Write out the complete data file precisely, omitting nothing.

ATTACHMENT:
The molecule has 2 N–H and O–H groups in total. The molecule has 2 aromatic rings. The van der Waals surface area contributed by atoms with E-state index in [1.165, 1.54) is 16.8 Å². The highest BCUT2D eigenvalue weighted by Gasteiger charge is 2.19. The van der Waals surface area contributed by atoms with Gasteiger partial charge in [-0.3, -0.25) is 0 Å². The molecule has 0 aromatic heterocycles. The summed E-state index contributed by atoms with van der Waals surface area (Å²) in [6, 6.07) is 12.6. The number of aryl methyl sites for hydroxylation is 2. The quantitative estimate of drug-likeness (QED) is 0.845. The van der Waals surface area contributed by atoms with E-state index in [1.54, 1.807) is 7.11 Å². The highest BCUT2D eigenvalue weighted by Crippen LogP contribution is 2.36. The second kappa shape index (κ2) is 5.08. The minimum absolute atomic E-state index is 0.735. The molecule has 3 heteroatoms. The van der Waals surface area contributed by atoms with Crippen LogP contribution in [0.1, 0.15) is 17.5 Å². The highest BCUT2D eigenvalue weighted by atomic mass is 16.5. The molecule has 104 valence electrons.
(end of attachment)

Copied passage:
The molecule has 2 N–H and O–H groups in total. The molecule has 2 aromatic rings. The van der Waals surface area contributed by atoms with E-state index in [1.165, 1.54) is 16.8 Å². The highest BCUT2D eigenvalue weighted by Gasteiger charge is 2.19. The van der Waals surface area contributed by atoms with Gasteiger partial charge in [-0.3, -0.25) is 0 Å². The molecule has 0 aromatic heterocycles. The summed E-state index contributed by atoms with van der Waals surface area (Å²) in [6, 6.07) is 12.6. The number of aryl methyl sites for hydroxylation is 2. The quantitative estimate of drug-likeness (QED) is 0.845. The van der Waals surface area contributed by atoms with E-state index in [1.54, 1.807) is 7.11 Å². The highest BCUT2D eigenvalue weighted by Crippen LogP contribution is 2.36. The second kappa shape index (κ2) is 5.08. The minimum absolute atomic E-state index is 0.735. The molecule has 3 heteroatoms. The van der Waals surface area contributed by atoms with Crippen LogP contribution in [0.1, 0.15) is 17.5 Å². The highest BCUT2D eigenvalue weighted by atomic mass is 16.5. The molecule has 104 valence electrons.